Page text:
Getting Organized: The Incredible Lightness of an Empty Basket

by | Jan 22, 2012

There’s a basket in my office where I put things I’m not quite ready to deal with or that I plan to use in the near future. I toss in notes from a teleclass, like the one Susan Harrow did for us last fall, intending to enter them into Evernote. I store bank statements until I get around to reconciling them. I stash outlines for Profit Alchemy.

You get the picture.

Most of the time, I’m satisfied to let things collect in the basket. But eventually, usually when the basket is about three-quarters full, it becomes a psychic irritant. When I see it, I feel heavy. Almost guilty. Definitely out of synch with myself and my business.

Then I know it’s time to deal with the basket.

Getting started is a process

I don’t deal with the basket the moment it begins to weigh on me. Instead, I make plans to deal with the basket.

At first, I have intentions. After a while–sometimes a long while–the intentions become plans, and I put them on an action list. And once on that list, dealing with the basket gets moved from one date to another, until through some unseen process, the day arrives when I actually deal with the basket.

The process can take weeks or months. In my case, the process has been going on since the end of the Self Employment Telesummit in October. Today (January 20) I finally dealt with the basket. Your mileage may vary.

Hold your plan to deal with the basket firmly, but lightly

I’ve found that it’s best to hold plans to deal with the basket both firmly and lightly.
Firmly, so you don’t consign the basket to permanent limbo. Lightly, so you don’t castigate yourself for putting it off (again). Because the more you beat yourself up, the more inclined you will be to put the basket out of your mind (and quite possibly out of sight) forever.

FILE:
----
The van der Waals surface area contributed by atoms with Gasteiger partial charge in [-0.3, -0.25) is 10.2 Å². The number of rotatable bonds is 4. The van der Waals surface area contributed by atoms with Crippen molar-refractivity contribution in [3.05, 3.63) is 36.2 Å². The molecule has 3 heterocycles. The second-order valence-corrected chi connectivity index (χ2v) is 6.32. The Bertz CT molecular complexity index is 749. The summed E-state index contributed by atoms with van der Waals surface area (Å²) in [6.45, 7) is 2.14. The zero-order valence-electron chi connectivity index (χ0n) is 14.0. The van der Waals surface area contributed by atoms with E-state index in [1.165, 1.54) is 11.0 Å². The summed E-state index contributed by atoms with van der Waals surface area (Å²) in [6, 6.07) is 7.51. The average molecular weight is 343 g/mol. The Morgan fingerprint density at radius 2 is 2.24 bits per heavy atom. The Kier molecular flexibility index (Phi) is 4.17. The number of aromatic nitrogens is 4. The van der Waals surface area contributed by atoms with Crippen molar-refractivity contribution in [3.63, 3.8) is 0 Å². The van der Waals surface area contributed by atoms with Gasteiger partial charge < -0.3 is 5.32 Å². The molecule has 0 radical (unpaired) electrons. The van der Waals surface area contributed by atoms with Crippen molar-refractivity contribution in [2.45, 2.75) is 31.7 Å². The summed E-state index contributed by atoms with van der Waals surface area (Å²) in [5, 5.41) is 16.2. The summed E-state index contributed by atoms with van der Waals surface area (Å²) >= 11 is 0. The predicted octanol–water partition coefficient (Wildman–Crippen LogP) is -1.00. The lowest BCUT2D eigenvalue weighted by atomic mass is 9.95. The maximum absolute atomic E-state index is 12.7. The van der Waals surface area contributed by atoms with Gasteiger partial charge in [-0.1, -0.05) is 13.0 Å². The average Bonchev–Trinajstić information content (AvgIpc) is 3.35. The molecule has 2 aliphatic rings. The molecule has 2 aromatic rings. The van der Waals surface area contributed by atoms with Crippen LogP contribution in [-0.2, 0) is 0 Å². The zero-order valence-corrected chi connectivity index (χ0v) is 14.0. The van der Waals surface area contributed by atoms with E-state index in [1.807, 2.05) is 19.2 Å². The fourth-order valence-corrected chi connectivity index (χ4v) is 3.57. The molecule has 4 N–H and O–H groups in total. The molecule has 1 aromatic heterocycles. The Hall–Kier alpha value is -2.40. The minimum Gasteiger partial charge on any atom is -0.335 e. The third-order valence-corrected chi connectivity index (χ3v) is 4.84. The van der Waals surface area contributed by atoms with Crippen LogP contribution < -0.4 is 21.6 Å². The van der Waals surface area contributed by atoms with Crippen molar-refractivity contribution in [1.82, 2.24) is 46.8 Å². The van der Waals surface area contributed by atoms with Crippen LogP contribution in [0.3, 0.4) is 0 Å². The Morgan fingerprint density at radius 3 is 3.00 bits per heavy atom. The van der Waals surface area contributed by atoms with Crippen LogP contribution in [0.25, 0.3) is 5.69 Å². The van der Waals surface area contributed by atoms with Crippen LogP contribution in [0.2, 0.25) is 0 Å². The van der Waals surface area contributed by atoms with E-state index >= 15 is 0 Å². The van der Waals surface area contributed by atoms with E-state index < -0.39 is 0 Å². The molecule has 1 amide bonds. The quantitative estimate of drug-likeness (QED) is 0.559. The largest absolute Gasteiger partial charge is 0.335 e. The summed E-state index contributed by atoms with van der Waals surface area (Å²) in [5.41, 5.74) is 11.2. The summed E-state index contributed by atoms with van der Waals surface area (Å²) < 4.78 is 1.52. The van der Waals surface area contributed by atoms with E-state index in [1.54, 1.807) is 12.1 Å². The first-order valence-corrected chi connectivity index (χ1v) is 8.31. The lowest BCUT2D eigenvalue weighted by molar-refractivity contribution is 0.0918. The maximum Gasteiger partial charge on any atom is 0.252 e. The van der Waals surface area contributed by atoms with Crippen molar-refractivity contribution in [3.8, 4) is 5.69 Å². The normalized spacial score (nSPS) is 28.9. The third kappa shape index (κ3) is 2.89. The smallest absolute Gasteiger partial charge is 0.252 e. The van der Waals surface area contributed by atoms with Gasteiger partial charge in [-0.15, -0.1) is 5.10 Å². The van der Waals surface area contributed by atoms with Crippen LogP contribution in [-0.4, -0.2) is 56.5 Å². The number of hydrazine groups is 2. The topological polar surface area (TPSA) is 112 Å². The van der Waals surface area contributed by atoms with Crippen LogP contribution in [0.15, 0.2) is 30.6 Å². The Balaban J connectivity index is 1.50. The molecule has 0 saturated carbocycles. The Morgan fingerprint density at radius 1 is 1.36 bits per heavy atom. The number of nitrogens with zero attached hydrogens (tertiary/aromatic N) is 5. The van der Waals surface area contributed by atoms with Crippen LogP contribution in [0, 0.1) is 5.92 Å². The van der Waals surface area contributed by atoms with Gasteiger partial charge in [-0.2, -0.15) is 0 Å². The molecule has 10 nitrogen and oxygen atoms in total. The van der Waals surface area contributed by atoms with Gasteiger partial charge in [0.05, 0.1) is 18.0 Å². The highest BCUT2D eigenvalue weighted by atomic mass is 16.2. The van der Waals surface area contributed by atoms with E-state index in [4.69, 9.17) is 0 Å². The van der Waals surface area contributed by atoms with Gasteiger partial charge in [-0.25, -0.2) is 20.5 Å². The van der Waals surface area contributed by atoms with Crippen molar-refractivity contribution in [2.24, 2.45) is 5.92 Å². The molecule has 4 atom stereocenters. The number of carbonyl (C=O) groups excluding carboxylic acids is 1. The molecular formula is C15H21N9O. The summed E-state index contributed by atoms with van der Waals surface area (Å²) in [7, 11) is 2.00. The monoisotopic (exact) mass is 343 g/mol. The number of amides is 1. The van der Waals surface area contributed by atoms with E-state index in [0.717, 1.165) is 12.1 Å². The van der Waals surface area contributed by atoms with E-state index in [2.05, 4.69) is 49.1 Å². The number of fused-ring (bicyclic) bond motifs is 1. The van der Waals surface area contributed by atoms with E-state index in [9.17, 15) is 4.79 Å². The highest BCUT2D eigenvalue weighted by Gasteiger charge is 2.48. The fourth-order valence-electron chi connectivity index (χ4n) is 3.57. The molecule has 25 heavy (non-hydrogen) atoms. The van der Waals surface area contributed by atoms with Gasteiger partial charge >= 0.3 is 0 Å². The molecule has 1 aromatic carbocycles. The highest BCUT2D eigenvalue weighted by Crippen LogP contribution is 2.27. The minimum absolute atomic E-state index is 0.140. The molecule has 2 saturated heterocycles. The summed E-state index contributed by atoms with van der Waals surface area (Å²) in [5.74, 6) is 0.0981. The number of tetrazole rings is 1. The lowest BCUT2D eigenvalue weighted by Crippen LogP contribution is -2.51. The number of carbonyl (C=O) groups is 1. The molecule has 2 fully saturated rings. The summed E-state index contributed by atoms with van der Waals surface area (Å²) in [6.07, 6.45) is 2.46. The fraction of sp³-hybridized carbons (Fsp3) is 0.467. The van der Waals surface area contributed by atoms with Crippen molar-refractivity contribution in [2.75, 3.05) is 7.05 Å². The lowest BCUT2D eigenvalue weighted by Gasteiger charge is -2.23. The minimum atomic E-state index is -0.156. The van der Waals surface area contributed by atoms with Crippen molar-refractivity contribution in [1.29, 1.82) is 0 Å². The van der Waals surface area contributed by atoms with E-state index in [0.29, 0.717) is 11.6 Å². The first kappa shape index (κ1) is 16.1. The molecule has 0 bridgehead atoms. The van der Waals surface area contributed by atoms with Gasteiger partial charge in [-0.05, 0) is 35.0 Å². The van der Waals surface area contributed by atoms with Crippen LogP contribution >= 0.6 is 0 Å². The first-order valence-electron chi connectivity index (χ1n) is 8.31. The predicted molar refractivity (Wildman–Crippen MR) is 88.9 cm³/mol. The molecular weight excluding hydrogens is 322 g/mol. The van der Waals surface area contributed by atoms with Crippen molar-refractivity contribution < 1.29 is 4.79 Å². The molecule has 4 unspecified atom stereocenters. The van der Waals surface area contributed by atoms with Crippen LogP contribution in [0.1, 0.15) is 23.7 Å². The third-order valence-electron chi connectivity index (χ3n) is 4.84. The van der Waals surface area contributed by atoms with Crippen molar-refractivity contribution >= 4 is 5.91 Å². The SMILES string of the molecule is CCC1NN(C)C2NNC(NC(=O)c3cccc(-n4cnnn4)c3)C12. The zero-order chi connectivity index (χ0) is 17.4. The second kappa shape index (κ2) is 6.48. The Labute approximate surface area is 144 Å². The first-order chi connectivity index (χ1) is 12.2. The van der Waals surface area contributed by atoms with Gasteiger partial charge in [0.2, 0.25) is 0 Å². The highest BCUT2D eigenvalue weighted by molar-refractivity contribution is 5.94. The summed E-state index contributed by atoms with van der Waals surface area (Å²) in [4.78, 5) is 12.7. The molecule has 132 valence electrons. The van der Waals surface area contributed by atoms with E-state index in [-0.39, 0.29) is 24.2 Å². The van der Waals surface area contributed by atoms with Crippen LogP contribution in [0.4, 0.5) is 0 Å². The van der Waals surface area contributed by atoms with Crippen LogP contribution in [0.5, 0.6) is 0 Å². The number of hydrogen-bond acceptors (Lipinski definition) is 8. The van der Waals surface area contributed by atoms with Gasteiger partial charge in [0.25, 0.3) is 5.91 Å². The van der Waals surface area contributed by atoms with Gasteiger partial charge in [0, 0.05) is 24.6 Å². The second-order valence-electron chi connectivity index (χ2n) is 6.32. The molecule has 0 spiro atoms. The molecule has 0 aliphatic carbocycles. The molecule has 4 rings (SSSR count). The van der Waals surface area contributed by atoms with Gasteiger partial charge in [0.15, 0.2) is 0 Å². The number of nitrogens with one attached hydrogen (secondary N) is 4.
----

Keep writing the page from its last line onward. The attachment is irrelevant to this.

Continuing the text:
In other words, be mindful.

The day to deal with the basket will arrive

If you hold plans for dealing with the basket both firmly and lightly, the day will come when you’ll know it’s time to take action.

The thing is, knowing this is a subtle thing. You need to be reasonably mindful, in touch with your senses and emotions, or you’ll miss the signal altogether.

Set the conditions for receiving the signal

You’re unlikely to receive the signal to deal with the basket unless two conditions are met.

  • There is white space in your schedule.
  • You can see the basket directly or indirectly, as through a note in your to do list.

When the signal arrives, answer the call promptly. There’s no knowing when the right time will come around again.

Four rewards of dealing with the basket

In addition to the simple, but not insignificant, satisfaction of seeing an empty basket, dealing with it yields four rewards:

  • Retrieval of hidden gems.
  • Freedom from basket monsters.
  • Freedom from unrealized possibilities.
  • A rested mind.

Retrieval of hidden gems

Hidden in your basket are goodies you’ve been saving until you have time to do something with them. Now you get to do the things that extract value from those goodies.

  • Transcribe and file valuable notes.
  • Send thank you cards.
  • Make the phone calls you’ve almost forgotten you were going to make.

Do each thing now, otherwise it ends up back in the basket, neater perhaps, but just as unfinished.

Freedom from basket monsters

When you lose sight of what’s in the basket, the mind manufactures monsters. The monsters shrink when you get them out into the light of day. And they vanish when you do the thing that gets them out of the basket for good.

Disentanglement from unrealized possibilities

The basket is the repository for good ideas, brainstorms, and possibilities. So long as they remain in the basket, they remain in the realm of possibility, which is a good thing.
But it’s also a bad thing. Because eventually those unrealized possibilities begin to weigh on you. They morph from what could be into what should have been.

As you clear the basket you have my permission to let go of those possibilities, no strings attached.

There are more where those came from.

A rested mind

A funny thing happens as you clear out the basket. Your mind begins to clear as well.
Simplifying, completing, and letting go free your mind. Even though dealing with the things in your basket is work, it’s work that leads to completion.

And when you complete something, your brain releases a small amount of endorphins, nature’s own feel-good juice.

And that’s the incredible lightness of an empty basket.

Photo by Ritwik Parashar via Flickr